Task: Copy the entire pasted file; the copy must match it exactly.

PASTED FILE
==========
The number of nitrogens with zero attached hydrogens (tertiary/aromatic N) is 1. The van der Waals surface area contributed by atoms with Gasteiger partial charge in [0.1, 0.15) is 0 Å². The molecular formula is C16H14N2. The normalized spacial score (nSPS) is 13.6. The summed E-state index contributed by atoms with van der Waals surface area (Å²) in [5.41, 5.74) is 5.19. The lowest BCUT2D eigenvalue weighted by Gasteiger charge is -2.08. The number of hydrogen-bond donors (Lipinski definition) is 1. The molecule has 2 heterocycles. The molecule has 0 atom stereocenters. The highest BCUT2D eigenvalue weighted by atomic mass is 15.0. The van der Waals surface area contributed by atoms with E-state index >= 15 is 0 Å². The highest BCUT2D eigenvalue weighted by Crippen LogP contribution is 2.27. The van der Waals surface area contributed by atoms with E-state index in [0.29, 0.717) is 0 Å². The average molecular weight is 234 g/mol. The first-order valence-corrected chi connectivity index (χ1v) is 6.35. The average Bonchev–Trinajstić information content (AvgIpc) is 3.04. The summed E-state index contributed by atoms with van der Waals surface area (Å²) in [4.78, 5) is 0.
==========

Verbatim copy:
The number of nitrogens with zero attached hydrogens (tertiary/aromatic N) is 1. The van der Waals surface area contributed by atoms with Gasteiger partial charge in [0.1, 0.15) is 0 Å². The molecular formula is C16H14N2. The normalized spacial score (nSPS) is 13.6. The summed E-state index contributed by atoms with van der Waals surface area (Å²) in [5.41, 5.74) is 5.19. The lowest BCUT2D eigenvalue weighted by Gasteiger charge is -2.08. The number of hydrogen-bond donors (Lipinski definition) is 1. The molecule has 2 heterocycles. The molecule has 0 atom stereocenters. The highest BCUT2D eigenvalue weighted by atomic mass is 15.0. The van der Waals surface area contributed by atoms with E-state index >= 15 is 0 Å². The highest BCUT2D eigenvalue weighted by Crippen LogP contribution is 2.27. The van der Waals surface area contributed by atoms with E-state index in [0.29, 0.717) is 0 Å². The average molecular weight is 234 g/mol. The first-order valence-corrected chi connectivity index (χ1v) is 6.35. The average Bonchev–Trinajstić information content (AvgIpc) is 3.04. The summed E-state index contributed by atoms with van der Waals surface area (Å²) in [4.78, 5) is 0.